Pleased with my choice, I turned to see what was in Little Nephew’s Happy Meal. Didn’t they now make these with bags of fruit and baby carrots? I’m sure I’d seen healthy choices advertised for this. I pulled open the cardboard box and he swiftly tipped it out. I’d managed to get napkins down on the table so the food wouldn’t touch it. There were three tiny and horrid looking nuggets of processed chicken and a salty little bag of chips. The rest of the box was taken up with a huge plastic toy that was too far above his age range to be appreciated.
I reached my arm around him and he snuggled into me with one salty hand on my leg as he ate my chips. I looked down at those big brown eyes and told him out loud that this was completely against my principles, that I wasn’t sure I could live with myself for feeding him this rubbish. The Boyfriend knows how I feel about this, he was laughing at me through his cheeseburger.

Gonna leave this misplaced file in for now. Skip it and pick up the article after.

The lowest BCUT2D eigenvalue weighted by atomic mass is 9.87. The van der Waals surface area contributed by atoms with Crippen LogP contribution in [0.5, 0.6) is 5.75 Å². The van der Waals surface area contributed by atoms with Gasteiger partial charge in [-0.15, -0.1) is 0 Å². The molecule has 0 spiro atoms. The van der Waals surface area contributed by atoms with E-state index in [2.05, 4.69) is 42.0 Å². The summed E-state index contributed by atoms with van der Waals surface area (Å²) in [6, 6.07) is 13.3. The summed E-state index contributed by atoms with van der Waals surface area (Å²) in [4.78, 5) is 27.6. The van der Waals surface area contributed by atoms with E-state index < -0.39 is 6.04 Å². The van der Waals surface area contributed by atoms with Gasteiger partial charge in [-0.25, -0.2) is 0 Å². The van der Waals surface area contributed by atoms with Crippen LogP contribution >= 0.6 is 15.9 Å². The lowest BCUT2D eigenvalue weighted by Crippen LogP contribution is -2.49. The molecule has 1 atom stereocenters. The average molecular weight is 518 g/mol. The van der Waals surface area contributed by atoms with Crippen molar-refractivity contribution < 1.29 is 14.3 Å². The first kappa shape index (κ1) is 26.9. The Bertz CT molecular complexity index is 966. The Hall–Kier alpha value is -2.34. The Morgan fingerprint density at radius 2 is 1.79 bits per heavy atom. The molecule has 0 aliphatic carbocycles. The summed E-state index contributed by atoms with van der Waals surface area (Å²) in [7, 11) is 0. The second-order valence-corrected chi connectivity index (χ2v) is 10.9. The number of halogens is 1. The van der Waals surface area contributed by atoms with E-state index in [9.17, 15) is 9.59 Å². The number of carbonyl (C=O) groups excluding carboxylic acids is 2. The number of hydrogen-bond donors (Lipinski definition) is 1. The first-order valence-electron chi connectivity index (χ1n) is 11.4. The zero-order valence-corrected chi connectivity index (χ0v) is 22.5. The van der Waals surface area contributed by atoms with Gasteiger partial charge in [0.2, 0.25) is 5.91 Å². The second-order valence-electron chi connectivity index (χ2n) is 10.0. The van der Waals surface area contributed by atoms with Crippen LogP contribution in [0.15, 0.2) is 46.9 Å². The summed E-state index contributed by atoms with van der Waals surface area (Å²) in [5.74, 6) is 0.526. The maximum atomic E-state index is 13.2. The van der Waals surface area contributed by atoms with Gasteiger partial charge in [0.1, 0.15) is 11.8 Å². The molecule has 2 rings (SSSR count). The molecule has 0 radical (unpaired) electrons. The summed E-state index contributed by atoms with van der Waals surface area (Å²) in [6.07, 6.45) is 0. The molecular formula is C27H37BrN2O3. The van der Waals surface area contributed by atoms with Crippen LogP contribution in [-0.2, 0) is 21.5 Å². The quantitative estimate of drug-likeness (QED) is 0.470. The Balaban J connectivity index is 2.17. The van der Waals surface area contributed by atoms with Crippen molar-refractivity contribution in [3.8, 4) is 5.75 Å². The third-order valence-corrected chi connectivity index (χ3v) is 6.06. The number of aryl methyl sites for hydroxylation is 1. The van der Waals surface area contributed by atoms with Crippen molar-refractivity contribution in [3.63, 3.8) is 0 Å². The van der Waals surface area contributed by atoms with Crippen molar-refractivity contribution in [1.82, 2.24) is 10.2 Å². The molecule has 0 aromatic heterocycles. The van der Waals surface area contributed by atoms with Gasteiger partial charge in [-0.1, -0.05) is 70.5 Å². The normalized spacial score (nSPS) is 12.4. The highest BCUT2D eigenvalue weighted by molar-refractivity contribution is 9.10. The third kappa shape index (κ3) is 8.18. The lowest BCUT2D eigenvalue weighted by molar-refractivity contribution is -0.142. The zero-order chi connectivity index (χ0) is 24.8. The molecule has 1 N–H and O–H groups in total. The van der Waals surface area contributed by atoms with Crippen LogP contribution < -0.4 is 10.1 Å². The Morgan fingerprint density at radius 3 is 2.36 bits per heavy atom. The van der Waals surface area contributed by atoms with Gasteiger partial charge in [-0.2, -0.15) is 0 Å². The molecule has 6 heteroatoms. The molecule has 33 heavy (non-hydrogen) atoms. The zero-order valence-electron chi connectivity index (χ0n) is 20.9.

This ‘meal’, eaten in the ‘restaurant’ cost us £11.49. So, at pricey old Pret A Manger we could have had; a ‘More than Mozarrella, No Bread Sandwich’ plus an Avocado Wrap, Ham Cheese and Mustard Sandwich, Smoked Salmon and a couple of Lemon Cheesecakes for that price. McDonalds isn’t cheap. So why am I using Pret as a comparison? Because both Pret and McDonalds are owned by the same corporation, Pret serving handmade, fresh, additive free food and McDonalds serving, well, rubbish.
I once got a lift home from university with a fat guy who navigated by McDonalds. After several wrong turns we saw the mock Tudor one on the outskirts of Oxford and breathed a sigh of relief. Even now, if I’m too late home to cook dinner, I know Dad goes to McDonald’s on the way to my Grandma’s. There’s always “one on the way”, isn’t there? But I get cross with Dad going there, “don’t eat that rubbish!” I moan, “it only takes two minutes to make a healthy sandwich.” It’s full of fat, salt and other hideous substances and this is what worried me about feeding it to Little Nephew.